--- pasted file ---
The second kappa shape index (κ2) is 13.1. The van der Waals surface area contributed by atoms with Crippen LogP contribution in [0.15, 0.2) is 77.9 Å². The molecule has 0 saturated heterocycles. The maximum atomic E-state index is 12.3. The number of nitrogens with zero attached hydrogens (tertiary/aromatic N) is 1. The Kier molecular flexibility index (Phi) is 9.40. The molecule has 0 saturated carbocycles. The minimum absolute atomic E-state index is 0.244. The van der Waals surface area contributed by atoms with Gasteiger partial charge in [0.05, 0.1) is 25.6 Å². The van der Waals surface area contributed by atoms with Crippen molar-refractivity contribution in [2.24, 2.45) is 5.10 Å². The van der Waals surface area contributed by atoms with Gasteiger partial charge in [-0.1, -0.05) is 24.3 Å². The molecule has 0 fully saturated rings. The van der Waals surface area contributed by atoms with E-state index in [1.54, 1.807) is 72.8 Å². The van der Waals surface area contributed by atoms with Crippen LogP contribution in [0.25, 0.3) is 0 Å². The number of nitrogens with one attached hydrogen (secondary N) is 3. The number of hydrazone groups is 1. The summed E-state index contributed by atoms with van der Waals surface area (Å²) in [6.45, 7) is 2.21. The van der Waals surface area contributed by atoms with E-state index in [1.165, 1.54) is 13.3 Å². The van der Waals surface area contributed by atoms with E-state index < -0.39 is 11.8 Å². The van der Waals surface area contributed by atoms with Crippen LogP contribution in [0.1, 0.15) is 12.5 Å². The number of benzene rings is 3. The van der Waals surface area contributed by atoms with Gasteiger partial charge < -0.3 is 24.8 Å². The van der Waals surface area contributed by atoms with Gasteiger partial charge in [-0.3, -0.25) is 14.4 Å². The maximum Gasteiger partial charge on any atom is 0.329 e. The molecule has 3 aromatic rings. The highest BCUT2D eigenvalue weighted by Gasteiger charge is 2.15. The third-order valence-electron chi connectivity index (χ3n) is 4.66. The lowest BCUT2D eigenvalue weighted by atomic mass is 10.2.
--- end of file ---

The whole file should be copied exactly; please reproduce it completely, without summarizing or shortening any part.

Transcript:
The second kappa shape index (κ2) is 13.1. The van der Waals surface area contributed by atoms with Crippen LogP contribution in [0.15, 0.2) is 77.9 Å². The molecule has 0 saturated heterocycles. The maximum atomic E-state index is 12.3. The number of nitrogens with zero attached hydrogens (tertiary/aromatic N) is 1. The Kier molecular flexibility index (Phi) is 9.40. The molecule has 0 saturated carbocycles. The minimum absolute atomic E-state index is 0.244. The van der Waals surface area contributed by atoms with Gasteiger partial charge in [0.05, 0.1) is 25.6 Å². The van der Waals surface area contributed by atoms with Crippen molar-refractivity contribution in [2.24, 2.45) is 5.10 Å². The van der Waals surface area contributed by atoms with Gasteiger partial charge in [-0.1, -0.05) is 24.3 Å². The molecule has 0 fully saturated rings. The van der Waals surface area contributed by atoms with E-state index in [1.54, 1.807) is 72.8 Å². The van der Waals surface area contributed by atoms with Crippen LogP contribution in [0.25, 0.3) is 0 Å². The number of nitrogens with one attached hydrogen (secondary N) is 3. The number of hydrazone groups is 1. The summed E-state index contributed by atoms with van der Waals surface area (Å²) in [6.45, 7) is 2.21. The van der Waals surface area contributed by atoms with E-state index in [1.165, 1.54) is 13.3 Å². The van der Waals surface area contributed by atoms with E-state index < -0.39 is 11.8 Å². The van der Waals surface area contributed by atoms with Crippen LogP contribution in [0.1, 0.15) is 12.5 Å². The number of benzene rings is 3. The van der Waals surface area contributed by atoms with Gasteiger partial charge < -0.3 is 24.8 Å². The van der Waals surface area contributed by atoms with Gasteiger partial charge in [-0.3, -0.25) is 14.4 Å². The maximum Gasteiger partial charge on any atom is 0.329 e. The molecule has 3 aromatic rings. The highest BCUT2D eigenvalue weighted by Gasteiger charge is 2.15. The third-order valence-electron chi connectivity index (χ3n) is 4.66. The lowest BCUT2D eigenvalue weighted by atomic mass is 10.2.